This is an excerpt from the lead story in my collection “The Dragon Ticket and Other Stories”. It is available in print and in downloadable e-versions.
The Dragon Ticket
Michelle hesitated, then knocked on the open door and entered the dimly lit room. A man sat in a wheelchair facing the window. His right hand trembled slightly. Gray rain clouds filled the sky; a misty drizzle floated slowly downward, drifting here and there with the wind’s currents. The dilapidated apartments across the street had been boarded up and appeared ready to be demolished.
“Not much of a view,” she said.
“I think that building’s been left to crumble of old age.” When the man smiled, the right side of his face twitched. “Michelle. I’m glad you’ve come.”
She kissed him on the forehead. “How are you, Daddy?”
“Well, the polite answer would be ‘fine’ but actually I feel like hell. I can’t even get my hand up to scratch my face.”
“Where does it itch?”
“Don’t patronize me. I can use the other hand. That’s just an example.”
Michelle sat in an armchair near the window from which she could see her father’s face. Despite the rapid debilitation the multiple sclerosis had brought on, the blue eyes remained kind and the smile seemed sincere, but she detected a hint of despair behind the gentle façade, and he’d obviously lost a lot of weight and looked pale and weak.
“Where’s the nurse?”
“Out shopping. I wanted to talk to you alone. How’s it going with your roommates?”
“Okay. We have good times and bad times. We’re planning a camping trip this summer.”
“God, I miss you!”
“Yeah, sorry. I know I promised. I didn’t ask you to come to tell you that. It just kind of escaped.”
Michelle smiled. “I miss you too.”
With his left hand he wheeled the chair closer, until his knee almost touched Michelle’s. “I want to show you something I’ve never shown anybody,” he said. “I don’t know why I never did, or why I even kept it all these years. For a long time I didn’t think it was important. But now…”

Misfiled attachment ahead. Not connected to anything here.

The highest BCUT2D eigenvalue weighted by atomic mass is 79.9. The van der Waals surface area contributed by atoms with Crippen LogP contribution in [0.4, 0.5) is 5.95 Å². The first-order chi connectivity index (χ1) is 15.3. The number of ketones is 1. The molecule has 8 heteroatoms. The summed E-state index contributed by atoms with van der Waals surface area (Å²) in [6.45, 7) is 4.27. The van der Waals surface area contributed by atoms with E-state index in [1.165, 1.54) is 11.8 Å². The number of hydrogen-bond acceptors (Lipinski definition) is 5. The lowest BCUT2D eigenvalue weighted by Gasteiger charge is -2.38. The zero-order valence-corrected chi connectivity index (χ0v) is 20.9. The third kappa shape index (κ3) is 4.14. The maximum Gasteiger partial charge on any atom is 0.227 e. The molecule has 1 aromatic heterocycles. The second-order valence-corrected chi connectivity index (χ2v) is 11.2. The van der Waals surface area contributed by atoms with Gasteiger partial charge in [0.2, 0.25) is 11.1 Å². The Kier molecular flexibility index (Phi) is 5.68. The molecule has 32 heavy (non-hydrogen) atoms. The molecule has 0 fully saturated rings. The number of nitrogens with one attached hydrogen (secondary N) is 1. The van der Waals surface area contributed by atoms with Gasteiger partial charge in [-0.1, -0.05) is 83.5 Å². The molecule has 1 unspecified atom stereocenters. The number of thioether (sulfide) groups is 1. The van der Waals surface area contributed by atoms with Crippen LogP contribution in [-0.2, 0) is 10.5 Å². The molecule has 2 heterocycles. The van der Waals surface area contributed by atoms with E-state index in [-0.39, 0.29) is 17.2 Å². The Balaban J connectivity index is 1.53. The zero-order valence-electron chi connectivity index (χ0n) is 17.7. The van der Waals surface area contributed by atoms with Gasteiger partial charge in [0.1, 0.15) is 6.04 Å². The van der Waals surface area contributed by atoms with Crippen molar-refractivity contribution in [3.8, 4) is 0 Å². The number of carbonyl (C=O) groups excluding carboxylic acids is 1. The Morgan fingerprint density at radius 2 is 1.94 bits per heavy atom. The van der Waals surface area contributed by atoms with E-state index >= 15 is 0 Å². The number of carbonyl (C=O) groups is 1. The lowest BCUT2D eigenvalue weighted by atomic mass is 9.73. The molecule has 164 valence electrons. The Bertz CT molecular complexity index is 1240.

“What is it, Daddy?”
He reached into his left pants pocket, pulled out what appeared to be a yellow piece of paper, and handed it to Michelle. Within a rectangular frame of black ink was a dragon with bulging eyes, a curled tail with the tip shaped like an arrowhead, and a wide-open mouth full of sharp teeth. It was a simple drawing; there was no writing.
“I picked it up in Nepal in my hippy travel days, before I met your mother.”
“It’s kind of weird-looking. What’s so important about it?”
“When I found it I just had a feeling I should keep it. I didn’t know why.”
“Little pictures like that are so common in the East I would never have thought to save one. But there’s something different about this. Try to tear it up.”
Michelle hesitated. “Are you sure?”
She shrugged, gripped it between her index fingers and thumbs, and tried to rip it. She frowned, and tried again. Then she held it more tightly, and tried with as much strength as she could muster.
He smiled. “Nothing, right? Not a tear, not a scratch, not a wrinkle. Now hold it up to the window so the light shines through it. Look closely at the dragon’s right pupil. See the tiny dot that seems darker than the rest? If you run your fingers along the surface you can feel a little bump.”